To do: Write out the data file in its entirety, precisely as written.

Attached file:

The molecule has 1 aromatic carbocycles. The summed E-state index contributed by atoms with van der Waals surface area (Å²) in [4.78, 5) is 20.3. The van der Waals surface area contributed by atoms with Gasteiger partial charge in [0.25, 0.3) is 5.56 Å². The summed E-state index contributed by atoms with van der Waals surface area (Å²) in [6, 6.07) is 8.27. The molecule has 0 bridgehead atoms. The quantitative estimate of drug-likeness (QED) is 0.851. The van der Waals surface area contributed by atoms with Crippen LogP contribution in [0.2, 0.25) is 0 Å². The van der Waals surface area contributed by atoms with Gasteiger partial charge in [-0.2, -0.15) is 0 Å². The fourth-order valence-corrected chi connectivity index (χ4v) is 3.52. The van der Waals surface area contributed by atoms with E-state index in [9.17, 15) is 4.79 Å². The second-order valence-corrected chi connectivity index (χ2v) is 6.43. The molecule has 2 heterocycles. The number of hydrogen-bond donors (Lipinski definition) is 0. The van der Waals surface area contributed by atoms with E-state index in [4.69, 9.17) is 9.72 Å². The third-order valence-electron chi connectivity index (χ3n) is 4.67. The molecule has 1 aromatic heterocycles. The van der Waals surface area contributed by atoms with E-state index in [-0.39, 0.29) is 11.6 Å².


The molecule has 1 aromatic carbocycles. The summed E-state index contributed by atoms with van der Waals surface area (Å²) in [4.78, 5) is 20.3. The van der Waals surface area contributed by atoms with Gasteiger partial charge in [0.25, 0.3) is 5.56 Å². The summed E-state index contributed by atoms with van der Waals surface area (Å²) in [6, 6.07) is 8.27. The molecule has 0 bridgehead atoms. The quantitative estimate of drug-likeness (QED) is 0.851. The van der Waals surface area contributed by atoms with Crippen LogP contribution in [0.2, 0.25) is 0 Å². The van der Waals surface area contributed by atoms with Gasteiger partial charge in [-0.2, -0.15) is 0 Å². The fourth-order valence-corrected chi connectivity index (χ4v) is 3.52. The van der Waals surface area contributed by atoms with E-state index in [9.17, 15) is 4.79 Å². The second-order valence-corrected chi connectivity index (χ2v) is 6.43. The molecule has 2 heterocycles. The number of hydrogen-bond donors (Lipinski definition) is 0. The van der Waals surface area contributed by atoms with E-state index in [4.69, 9.17) is 9.72 Å². The third-order valence-electron chi connectivity index (χ3n) is 4.67. The molecule has 1 aromatic heterocycles. The van der Waals surface area contributed by atoms with E-state index in [-0.39, 0.29) is 11.6 Å².